Airbnb CEO: These are 2 things that caused WeWork's fall

Airbnb CEO Brian Chesky at The New York Times Dealbook event on November 6, 2019.
Credit: Mike Cohen/ The New York Times

Airbnb co-founder and CEO Brian Chesky says he has made it clear to his employees and investors that he plans to take the company public in 2020, despite the varying levels of success with tech IPOs this year.

But Chesky says he won't make the same mistakes that co-working company WeWork and its co-founder Adam Neumann made with the company's ill-fated IPO. After WeWork withdrew its IPO filing in September, SoftBank agreed to take a majority stake in the company, resulting in Neumann's exit, layoffs and the unicorn start-up once valued at $47 billion, is now worth less than $5 billion, reports Markets InsiderWeWork also said Friday there will be changes to the business, including the company divesting "non-core businesses" (including its investment in The Wing) and reducing its head count.

Speaking at The New York Times DealBook conference in New York City on Wednesday, Chesky said he believes two main things contributed to WeWork's fall.

Not all tech companies are created equal

Shortly after WeWork filed its IPO in August, the company faced intense scrutiny about its finances and its inflated valuation of $47 billion. For instance, The Financial Times reported July that despite WeWork's high valuation and growth, the 9-year-old start-up was losing cash fast — roughly $219,000 an hour to be exact. What's more, in 2018, the company disclosed that its losses and revenues both doubled from the year before to $1.9 billion and $1.8 billion, respectively. According to FT, while WeWork projected $3 billion in revenue in March, it lost $700 million in the first quarter of 2019.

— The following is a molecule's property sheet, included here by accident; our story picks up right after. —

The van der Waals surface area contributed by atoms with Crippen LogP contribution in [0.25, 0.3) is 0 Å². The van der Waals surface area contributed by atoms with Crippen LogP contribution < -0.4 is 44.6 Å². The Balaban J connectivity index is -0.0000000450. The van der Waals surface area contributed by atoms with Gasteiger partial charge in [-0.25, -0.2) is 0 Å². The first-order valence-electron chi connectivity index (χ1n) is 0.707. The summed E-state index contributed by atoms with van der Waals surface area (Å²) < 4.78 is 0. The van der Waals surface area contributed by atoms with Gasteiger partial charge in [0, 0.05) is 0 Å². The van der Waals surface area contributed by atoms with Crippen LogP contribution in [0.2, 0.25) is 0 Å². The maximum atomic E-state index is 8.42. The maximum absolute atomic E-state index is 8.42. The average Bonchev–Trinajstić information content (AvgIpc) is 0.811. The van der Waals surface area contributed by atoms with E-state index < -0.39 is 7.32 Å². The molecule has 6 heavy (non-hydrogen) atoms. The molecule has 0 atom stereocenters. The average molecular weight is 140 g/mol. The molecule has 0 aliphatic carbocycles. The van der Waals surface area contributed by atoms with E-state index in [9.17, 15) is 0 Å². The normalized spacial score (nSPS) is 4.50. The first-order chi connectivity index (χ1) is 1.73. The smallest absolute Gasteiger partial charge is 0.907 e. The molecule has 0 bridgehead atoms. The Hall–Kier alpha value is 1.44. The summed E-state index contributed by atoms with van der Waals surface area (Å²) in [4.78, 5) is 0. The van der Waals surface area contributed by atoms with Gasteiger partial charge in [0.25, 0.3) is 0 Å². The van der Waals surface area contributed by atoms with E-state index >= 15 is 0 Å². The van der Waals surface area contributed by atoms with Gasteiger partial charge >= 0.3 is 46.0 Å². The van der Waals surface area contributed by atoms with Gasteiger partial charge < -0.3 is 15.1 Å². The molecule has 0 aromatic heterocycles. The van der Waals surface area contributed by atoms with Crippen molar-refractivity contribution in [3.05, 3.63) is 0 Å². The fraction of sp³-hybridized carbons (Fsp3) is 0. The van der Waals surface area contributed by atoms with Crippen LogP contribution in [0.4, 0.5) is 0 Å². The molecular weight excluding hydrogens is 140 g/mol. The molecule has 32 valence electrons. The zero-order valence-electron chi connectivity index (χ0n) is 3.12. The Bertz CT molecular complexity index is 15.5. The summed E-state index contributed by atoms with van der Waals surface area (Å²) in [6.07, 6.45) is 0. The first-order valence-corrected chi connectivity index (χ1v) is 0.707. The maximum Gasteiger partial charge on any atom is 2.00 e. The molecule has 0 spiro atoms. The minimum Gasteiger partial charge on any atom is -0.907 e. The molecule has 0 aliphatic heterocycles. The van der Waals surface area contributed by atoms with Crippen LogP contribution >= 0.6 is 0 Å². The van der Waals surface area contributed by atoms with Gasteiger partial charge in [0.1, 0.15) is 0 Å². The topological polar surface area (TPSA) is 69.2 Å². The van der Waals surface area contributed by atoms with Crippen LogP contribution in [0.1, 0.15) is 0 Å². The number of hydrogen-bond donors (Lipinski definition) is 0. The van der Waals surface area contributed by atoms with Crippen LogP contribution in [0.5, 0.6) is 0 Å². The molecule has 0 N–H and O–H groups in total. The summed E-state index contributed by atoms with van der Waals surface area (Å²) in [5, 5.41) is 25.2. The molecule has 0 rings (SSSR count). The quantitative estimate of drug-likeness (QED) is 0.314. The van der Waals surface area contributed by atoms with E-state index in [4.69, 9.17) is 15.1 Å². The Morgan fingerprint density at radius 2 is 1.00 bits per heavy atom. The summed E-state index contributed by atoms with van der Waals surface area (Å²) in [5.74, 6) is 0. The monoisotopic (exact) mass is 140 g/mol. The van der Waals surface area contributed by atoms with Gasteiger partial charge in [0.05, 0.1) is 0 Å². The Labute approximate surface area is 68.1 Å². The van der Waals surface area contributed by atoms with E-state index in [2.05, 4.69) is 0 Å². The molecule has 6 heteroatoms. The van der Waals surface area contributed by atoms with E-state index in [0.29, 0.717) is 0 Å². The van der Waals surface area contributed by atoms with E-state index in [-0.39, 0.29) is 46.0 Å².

According to Chesky, the first lesson here is that not all tech companies are the same. Some are good businesses, and some are not.

He says historically, investors would value companies at a one or a zero — meaning its either a tech company or its not a tech company

"I think that people used to believe that every company was a tech company," Chesky said at the DealBook conference. "We now realize that is not that they aren't a tech company, it is that tech companies live on a continuum," he said.

"The best way to understand the continuum is your gross margins or what is your gross profit. Some [companies] like Microsoft and these really big tech firms have really high margins and other companies [have] really low margins. And I think that's the first lesson of WeWork," Chesky said.

In this case, WeWork — whose main business model is to lease or buy office space and transform it into smaller offices to rent to small business owners or start-ups — is a low margin business, meaning its service sells for very close to the price that it costs the company to get the real estate it leases out.